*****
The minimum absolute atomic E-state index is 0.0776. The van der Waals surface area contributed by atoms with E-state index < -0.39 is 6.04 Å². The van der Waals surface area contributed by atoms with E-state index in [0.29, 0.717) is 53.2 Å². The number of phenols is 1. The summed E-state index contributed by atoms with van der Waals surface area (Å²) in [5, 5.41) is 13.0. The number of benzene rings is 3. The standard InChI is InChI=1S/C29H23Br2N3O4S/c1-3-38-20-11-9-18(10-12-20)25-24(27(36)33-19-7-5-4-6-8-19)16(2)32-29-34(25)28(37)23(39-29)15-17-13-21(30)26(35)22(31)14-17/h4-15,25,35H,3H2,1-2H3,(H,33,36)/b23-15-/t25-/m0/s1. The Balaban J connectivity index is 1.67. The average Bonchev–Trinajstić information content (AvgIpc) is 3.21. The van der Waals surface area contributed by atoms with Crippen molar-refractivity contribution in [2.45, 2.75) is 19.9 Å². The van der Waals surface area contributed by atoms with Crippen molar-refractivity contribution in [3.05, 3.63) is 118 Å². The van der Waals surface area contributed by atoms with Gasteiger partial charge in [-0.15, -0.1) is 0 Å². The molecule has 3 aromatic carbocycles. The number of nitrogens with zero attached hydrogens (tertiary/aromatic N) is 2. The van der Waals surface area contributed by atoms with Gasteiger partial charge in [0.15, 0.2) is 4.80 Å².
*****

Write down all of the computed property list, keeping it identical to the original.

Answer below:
The minimum absolute atomic E-state index is 0.0776. The van der Waals surface area contributed by atoms with E-state index < -0.39 is 6.04 Å². The van der Waals surface area contributed by atoms with E-state index in [0.29, 0.717) is 53.2 Å². The number of phenols is 1. The summed E-state index contributed by atoms with van der Waals surface area (Å²) in [5, 5.41) is 13.0. The number of benzene rings is 3. The standard InChI is InChI=1S/C29H23Br2N3O4S/c1-3-38-20-11-9-18(10-12-20)25-24(27(36)33-19-7-5-4-6-8-19)16(2)32-29-34(25)28(37)23(39-29)15-17-13-21(30)26(35)22(31)14-17/h4-15,25,35H,3H2,1-2H3,(H,33,36)/b23-15-/t25-/m0/s1. The Balaban J connectivity index is 1.67. The average Bonchev–Trinajstić information content (AvgIpc) is 3.21. The van der Waals surface area contributed by atoms with Crippen molar-refractivity contribution in [2.45, 2.75) is 19.9 Å². The van der Waals surface area contributed by atoms with Crippen molar-refractivity contribution in [3.05, 3.63) is 118 Å². The van der Waals surface area contributed by atoms with Gasteiger partial charge in [-0.15, -0.1) is 0 Å². The molecule has 3 aromatic carbocycles. The number of nitrogens with zero attached hydrogens (tertiary/aromatic N) is 2. The van der Waals surface area contributed by atoms with Gasteiger partial charge in [0.15, 0.2) is 4.80 Å².